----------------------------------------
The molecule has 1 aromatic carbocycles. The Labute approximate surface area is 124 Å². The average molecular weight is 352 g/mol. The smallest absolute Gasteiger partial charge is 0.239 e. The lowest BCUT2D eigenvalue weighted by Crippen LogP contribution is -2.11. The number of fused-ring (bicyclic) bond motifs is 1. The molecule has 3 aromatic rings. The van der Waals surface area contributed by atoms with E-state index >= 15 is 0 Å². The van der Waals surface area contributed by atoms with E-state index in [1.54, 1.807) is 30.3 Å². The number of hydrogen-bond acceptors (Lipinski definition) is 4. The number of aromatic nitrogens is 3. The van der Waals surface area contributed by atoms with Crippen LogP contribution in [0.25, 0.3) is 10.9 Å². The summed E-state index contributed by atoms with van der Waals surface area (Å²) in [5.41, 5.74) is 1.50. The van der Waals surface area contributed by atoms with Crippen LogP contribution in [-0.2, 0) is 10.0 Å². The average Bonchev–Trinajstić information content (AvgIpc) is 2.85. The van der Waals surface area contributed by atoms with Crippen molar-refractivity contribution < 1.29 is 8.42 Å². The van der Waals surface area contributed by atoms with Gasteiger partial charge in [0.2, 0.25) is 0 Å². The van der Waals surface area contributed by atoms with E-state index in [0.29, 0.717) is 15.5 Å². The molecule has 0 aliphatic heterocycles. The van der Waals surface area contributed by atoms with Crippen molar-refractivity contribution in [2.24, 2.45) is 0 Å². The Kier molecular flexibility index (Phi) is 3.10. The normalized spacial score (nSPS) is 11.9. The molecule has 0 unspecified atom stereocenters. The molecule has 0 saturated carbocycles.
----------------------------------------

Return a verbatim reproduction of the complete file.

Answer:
The molecule has 1 aromatic carbocycles. The Labute approximate surface area is 124 Å². The average molecular weight is 352 g/mol. The smallest absolute Gasteiger partial charge is 0.239 e. The lowest BCUT2D eigenvalue weighted by Crippen LogP contribution is -2.11. The number of fused-ring (bicyclic) bond motifs is 1. The molecule has 3 aromatic rings. The van der Waals surface area contributed by atoms with E-state index >= 15 is 0 Å². The van der Waals surface area contributed by atoms with E-state index in [1.54, 1.807) is 30.3 Å². The number of hydrogen-bond acceptors (Lipinski definition) is 4. The number of aromatic nitrogens is 3. The van der Waals surface area contributed by atoms with Crippen LogP contribution in [0.25, 0.3) is 10.9 Å². The summed E-state index contributed by atoms with van der Waals surface area (Å²) in [5.41, 5.74) is 1.50. The van der Waals surface area contributed by atoms with Crippen LogP contribution in [-0.2, 0) is 10.0 Å². The average Bonchev–Trinajstić information content (AvgIpc) is 2.85. The van der Waals surface area contributed by atoms with Crippen molar-refractivity contribution < 1.29 is 8.42 Å². The van der Waals surface area contributed by atoms with Gasteiger partial charge in [0.2, 0.25) is 0 Å². The van der Waals surface area contributed by atoms with E-state index in [0.29, 0.717) is 15.5 Å². The molecule has 0 aliphatic heterocycles. The van der Waals surface area contributed by atoms with Crippen molar-refractivity contribution in [2.24, 2.45) is 0 Å². The Kier molecular flexibility index (Phi) is 3.10. The normalized spacial score (nSPS) is 11.9. The molecule has 0 unspecified atom stereocenters. The molecule has 0 saturated carbocycles.